Don't Know Much About History.... even in Jolly Olde Englande
We've talked previously about how social studies education has been de-emphasized or even dropped completely in the NCLB- dominated world in which we live. Apparently, schools in the UK suffer from the same problem, even without NCLB.
Note the sentences I have highlighted below:
Pupils in primary and secondary schools across England lack an overview of world history and have little sense of chronology, Ofsted inspectors warn. The watchdog said the curriculum was too England-focused, ignoring the rest of the UK and Europe.We've talked previously about how social studies education has been de-emphasized or even dropped completely in the NCLB- dominated world in which we live. Apparently, schools in the UK suffer from the same problem, even without NCLB.
They also complained that after the age of 13, only one in three children studies history at all.
Ministers and Ofsted say a new secondary curriculum from 2008 will address many of the points raised.
The watchdog based its findings on inspections carried out between 2003 and 2007.
It said the biggest issue for school history was its "limited place" in the curriculum and that history in primaries had been neglected in recent years with the focus on literacy and numeracy.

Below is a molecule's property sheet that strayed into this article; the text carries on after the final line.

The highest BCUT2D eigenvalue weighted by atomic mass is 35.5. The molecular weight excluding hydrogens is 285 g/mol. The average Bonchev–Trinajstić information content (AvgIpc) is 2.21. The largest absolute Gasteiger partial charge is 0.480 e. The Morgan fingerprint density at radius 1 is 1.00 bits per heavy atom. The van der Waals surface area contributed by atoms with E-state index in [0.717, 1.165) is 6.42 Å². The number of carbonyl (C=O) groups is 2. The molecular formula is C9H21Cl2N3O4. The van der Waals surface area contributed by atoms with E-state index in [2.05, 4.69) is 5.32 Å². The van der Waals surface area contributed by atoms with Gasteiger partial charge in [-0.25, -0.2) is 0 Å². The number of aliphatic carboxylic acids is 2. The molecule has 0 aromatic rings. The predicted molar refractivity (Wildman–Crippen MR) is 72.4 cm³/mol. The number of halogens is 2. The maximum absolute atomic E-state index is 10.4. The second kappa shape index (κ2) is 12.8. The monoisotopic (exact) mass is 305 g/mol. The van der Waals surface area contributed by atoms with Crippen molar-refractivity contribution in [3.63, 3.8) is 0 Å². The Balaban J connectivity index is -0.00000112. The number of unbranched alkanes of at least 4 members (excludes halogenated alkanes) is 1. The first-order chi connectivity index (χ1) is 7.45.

"History, along with some other subjects, has been relatively neglected in primary schools in recent years as schools have focused on literacy and numeracy," the report said.
"History's limited role is also apparent in secondary schools. In Key Stage 4 (the GCSE years), only just over 30% of pupils study history and fewer still post-16."
The inspectors said the subject also faced prejudice, with some policy developers, senior school managers, parents and pupils seeing history as less important or relevant than other subjects.
Inspectors identified that pupils were poor at establishing a chronology and did not make connections between the areas they had studied. As a result, they were not able to answer the "big questions".
"Although pupils often know something about selected periods or events - for example, children in Victorian times, Henry VIII and his wives or the Aztecs - they are weak at linking this information to form an overall narrative or story."
The report continued: "Pupils of all ages tend to study particular issues in depth but are seldom encouraged to form overviews or draw wider implications."
I just have one thing to say, and it's hardly new:
Those who are ignorant of their history are doomed to repeat it.
Just because that's a cliche doesn't make it any less true....